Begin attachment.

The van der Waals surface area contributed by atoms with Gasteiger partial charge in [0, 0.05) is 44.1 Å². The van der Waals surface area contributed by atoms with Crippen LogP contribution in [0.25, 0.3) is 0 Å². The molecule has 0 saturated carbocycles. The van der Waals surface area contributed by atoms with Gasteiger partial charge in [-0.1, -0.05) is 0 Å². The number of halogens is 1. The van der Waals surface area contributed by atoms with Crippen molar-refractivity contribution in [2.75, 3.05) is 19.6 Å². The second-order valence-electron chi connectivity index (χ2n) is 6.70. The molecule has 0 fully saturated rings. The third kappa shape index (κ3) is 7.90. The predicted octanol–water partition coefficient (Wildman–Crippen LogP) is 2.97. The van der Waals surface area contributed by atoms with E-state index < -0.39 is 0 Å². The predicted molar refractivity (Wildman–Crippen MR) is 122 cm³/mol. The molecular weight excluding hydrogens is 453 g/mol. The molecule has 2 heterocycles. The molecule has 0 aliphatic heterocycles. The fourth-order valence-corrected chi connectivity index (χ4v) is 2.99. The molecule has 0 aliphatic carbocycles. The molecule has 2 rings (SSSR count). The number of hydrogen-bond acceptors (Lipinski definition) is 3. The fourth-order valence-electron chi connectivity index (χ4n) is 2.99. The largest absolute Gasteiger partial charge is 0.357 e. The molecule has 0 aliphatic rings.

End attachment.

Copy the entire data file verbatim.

The van der Waals surface area contributed by atoms with Gasteiger partial charge in [0, 0.05) is 44.1 Å². The van der Waals surface area contributed by atoms with Crippen LogP contribution in [0.25, 0.3) is 0 Å². The molecule has 0 saturated carbocycles. The van der Waals surface area contributed by atoms with Gasteiger partial charge in [-0.1, -0.05) is 0 Å². The number of halogens is 1. The van der Waals surface area contributed by atoms with Crippen molar-refractivity contribution in [2.75, 3.05) is 19.6 Å². The second-order valence-electron chi connectivity index (χ2n) is 6.70. The molecule has 0 fully saturated rings. The third kappa shape index (κ3) is 7.90. The predicted octanol–water partition coefficient (Wildman–Crippen LogP) is 2.97. The van der Waals surface area contributed by atoms with E-state index < -0.39 is 0 Å². The predicted molar refractivity (Wildman–Crippen MR) is 122 cm³/mol. The molecular weight excluding hydrogens is 453 g/mol. The molecule has 2 heterocycles. The molecule has 0 aliphatic heterocycles. The fourth-order valence-corrected chi connectivity index (χ4v) is 2.99. The molecule has 0 aliphatic carbocycles. The molecule has 2 rings (SSSR count). The number of hydrogen-bond acceptors (Lipinski definition) is 3. The fourth-order valence-electron chi connectivity index (χ4n) is 2.99. The largest absolute Gasteiger partial charge is 0.357 e. The molecule has 0 aliphatic rings.